Are you an Aggressive Driver
January 12, 2010
Well are you? Have you ever found yourself in a situation, where a driver cuts off on the highway, a driver in front is braking erratically, or even simply driving below the speed limit? How did you react to this? Some people would simply put up with it, it probably wouldn’t even affect others, but a few of us get wound up and angry at this person, and sometimes can end up lashing out. Does this sound like you? A recent survey of 526 motorists found that within the previous 12 months almost 90% stated that they had experienced behavior that could be classified as road rage.
Aggressive driving can involve a number of things and situations, including following too close, speeding, weaving through traffic, using your horn excessively, not obeying traffic safety rules, verbally lashing out at over drivers and passengers in your vehicle, even just mentally condemning them for whatever they did to anger you! But have you ever stopped to think about the other driving that you’re condemning?
- 52% of drivers say they have experienced verbal abuse or gestures from another driver.
- 9% said they had been forced to pull over or forced completely off the road, while 3% said another driver had got out of their car and threatened them with violence.
Sometimes people drive the way they do for valid reasons. Have you ever thought a driver could be breaking randomly because of a screaming baby, a loose pet, or even because there is a bee in the car? That maybe a car cut you off because there’s an emergency? Always put yourself in the other driver’s shoes.
Admittedly however, you will come across some bad drivers in your lifetime, but it’s important that you control your anger, and learn how to handle situations effectively so as not to loose your temper, because aggressive driving does not have a positive outcome.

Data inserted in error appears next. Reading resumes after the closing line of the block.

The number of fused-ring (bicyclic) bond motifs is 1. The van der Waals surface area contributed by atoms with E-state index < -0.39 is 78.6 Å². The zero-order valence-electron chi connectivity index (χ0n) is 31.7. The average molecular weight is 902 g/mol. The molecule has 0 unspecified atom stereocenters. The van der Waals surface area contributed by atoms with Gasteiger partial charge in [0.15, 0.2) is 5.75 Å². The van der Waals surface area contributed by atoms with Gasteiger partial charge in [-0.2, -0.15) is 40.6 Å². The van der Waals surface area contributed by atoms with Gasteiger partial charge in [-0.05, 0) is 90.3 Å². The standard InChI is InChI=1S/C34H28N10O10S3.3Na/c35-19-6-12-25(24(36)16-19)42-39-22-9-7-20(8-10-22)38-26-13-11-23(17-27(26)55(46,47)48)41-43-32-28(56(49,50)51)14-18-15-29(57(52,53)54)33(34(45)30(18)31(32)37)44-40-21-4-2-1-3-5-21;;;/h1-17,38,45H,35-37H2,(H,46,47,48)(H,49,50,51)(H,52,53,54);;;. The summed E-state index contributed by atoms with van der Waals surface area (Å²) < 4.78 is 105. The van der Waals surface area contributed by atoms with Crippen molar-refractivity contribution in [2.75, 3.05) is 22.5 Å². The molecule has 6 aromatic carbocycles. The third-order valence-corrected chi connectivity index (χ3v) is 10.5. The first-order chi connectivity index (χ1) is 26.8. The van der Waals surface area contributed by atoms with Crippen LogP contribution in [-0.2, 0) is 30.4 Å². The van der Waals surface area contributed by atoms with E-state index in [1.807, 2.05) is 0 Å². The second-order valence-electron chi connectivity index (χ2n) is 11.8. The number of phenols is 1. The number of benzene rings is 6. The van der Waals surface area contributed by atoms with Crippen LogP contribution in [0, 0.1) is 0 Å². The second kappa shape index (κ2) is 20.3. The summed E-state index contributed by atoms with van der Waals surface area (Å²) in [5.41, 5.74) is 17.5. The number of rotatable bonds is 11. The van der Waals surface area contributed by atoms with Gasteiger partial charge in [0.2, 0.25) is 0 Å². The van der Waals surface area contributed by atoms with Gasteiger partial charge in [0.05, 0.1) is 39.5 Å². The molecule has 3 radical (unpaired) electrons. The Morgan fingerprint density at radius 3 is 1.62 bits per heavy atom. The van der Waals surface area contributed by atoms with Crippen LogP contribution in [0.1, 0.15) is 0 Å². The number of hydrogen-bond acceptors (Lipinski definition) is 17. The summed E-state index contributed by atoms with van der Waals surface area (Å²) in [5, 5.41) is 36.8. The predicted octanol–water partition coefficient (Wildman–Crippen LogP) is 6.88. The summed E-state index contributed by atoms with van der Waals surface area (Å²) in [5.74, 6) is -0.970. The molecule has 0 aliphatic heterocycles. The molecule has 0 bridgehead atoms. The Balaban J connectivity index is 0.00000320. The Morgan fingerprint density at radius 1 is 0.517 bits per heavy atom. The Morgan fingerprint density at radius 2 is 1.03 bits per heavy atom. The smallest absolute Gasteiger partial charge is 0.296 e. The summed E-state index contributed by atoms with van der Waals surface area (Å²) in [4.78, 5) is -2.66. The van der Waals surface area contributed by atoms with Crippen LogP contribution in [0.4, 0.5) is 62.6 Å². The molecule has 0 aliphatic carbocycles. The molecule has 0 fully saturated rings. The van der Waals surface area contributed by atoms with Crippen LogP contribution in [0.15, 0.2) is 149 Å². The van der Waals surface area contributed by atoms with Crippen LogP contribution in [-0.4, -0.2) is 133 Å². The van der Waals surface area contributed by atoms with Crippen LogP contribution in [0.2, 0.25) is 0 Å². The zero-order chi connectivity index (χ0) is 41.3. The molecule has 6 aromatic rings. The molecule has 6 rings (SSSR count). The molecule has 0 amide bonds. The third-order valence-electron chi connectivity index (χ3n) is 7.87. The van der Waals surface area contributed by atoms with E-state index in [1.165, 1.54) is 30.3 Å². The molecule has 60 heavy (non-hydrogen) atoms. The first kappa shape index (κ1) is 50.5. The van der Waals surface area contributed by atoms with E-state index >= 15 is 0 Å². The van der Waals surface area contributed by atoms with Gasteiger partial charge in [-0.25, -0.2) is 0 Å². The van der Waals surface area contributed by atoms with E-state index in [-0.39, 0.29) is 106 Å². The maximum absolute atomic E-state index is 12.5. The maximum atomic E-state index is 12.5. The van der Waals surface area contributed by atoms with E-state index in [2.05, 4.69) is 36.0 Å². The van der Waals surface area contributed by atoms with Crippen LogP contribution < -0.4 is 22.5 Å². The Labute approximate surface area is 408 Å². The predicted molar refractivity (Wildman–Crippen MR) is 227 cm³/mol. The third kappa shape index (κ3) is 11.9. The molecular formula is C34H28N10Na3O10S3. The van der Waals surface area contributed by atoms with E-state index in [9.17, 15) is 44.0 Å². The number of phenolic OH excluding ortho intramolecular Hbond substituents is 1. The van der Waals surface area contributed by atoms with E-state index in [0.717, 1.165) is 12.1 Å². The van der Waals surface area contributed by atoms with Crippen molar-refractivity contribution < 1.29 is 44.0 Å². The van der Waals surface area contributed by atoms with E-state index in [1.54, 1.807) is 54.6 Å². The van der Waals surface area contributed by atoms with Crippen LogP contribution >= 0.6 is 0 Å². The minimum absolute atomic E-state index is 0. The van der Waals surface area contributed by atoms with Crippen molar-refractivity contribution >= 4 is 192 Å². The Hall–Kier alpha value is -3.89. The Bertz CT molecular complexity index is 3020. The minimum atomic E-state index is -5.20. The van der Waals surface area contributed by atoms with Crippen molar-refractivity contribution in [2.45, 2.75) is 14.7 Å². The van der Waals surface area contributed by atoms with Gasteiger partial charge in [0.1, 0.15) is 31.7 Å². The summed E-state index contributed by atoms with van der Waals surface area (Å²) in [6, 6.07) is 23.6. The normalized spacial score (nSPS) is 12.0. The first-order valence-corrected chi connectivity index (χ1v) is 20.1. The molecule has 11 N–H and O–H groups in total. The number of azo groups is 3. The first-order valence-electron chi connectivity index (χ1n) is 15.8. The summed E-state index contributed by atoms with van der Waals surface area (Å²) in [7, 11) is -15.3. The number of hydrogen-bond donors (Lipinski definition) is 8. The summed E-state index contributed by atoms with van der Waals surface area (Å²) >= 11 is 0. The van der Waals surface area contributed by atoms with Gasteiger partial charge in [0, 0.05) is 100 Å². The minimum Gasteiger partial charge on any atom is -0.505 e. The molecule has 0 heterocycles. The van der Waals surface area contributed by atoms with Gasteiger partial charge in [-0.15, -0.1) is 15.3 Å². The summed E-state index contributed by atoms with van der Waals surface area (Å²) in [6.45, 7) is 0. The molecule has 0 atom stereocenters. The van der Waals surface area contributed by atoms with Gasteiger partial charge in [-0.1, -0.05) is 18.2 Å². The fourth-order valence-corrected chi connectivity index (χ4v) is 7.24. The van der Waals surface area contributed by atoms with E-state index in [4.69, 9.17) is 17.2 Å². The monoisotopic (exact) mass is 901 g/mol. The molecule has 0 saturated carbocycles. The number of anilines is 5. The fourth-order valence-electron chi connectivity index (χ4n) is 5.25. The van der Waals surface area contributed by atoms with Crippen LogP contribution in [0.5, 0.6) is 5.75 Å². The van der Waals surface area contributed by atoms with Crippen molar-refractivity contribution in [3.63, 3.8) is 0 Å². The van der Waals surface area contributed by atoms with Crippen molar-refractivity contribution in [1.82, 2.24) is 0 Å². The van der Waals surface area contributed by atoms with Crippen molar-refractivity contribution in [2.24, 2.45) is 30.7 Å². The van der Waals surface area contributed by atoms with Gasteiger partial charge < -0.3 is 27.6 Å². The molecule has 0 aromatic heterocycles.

If you are seen and reported driving aggressively, or find yourself in an accident or situation because of your aggressive driving and face all sorts of penalties, such as fines, driving bans, prosecution, community sentence, compensation pay-out to the victim of your rage, and in more severe cases, you could even face jail.
If you suffer from aggressive driving and road rage, stop and think about what you could be facing, and what you could risk losing if you persist. But there are ways you can reduce your aggression and rage, in order to become a safe driver again.
Always get your sleep, don’t stay out all night when you know you have to be up early. We all know we can get irritable and cranky when we don’t have enough sleep. Tiredness is one of the main causes of road rage and aggressive driving, according to the National Sleep Foundation. So make sure you stock up on those Z’s!
Perhaps change the music you listen to. There’s an age old argument that says aggressive music leads to aggressive people, this isn’t strictly true in most cases, but what music you listen to can effect your driving. Aggressive or bass driven music can get you pumped up and ready for action! If you know your music effects you, then change it, you don’t have to drive along to classical if you don’t want, try listening to audio books, or even a comedy station. Listening to comedy can especially lighten our moods, and it can even drown out the traffic noise! Give it a try, it might help.
And do you ever actually leave yourself enough time to get to work? Being late can make us stressed and angry, if you allow yourself enough time to get to work make it through the traffic, if it’s the traffic that’s making your angry, try leaving early to beat it, or even just finding an alternative route. Couple this with some comedy radio or relaxing music, and you’re on the road to calm!
And always remember it’s not about you. Drivers are not out to specifically get you angry, you are not the target, like I said before, perhaps they have a reason? Roll your window down, and take deep breaths to calm yourself if you feel yourself getting angry, it sounds silly, but it does work.
If you think your aggressive driving is really bad, and these techniques are not helping, then there are groups you can join that can take your problem to the root, and give you more extensive techniques in order to help you.
Remember, aggressive driving is not okay, it’s dangerous and you could be risking far more than your money and your freedom. Take steps today to curb your road rage and work your way towards a better driving life today.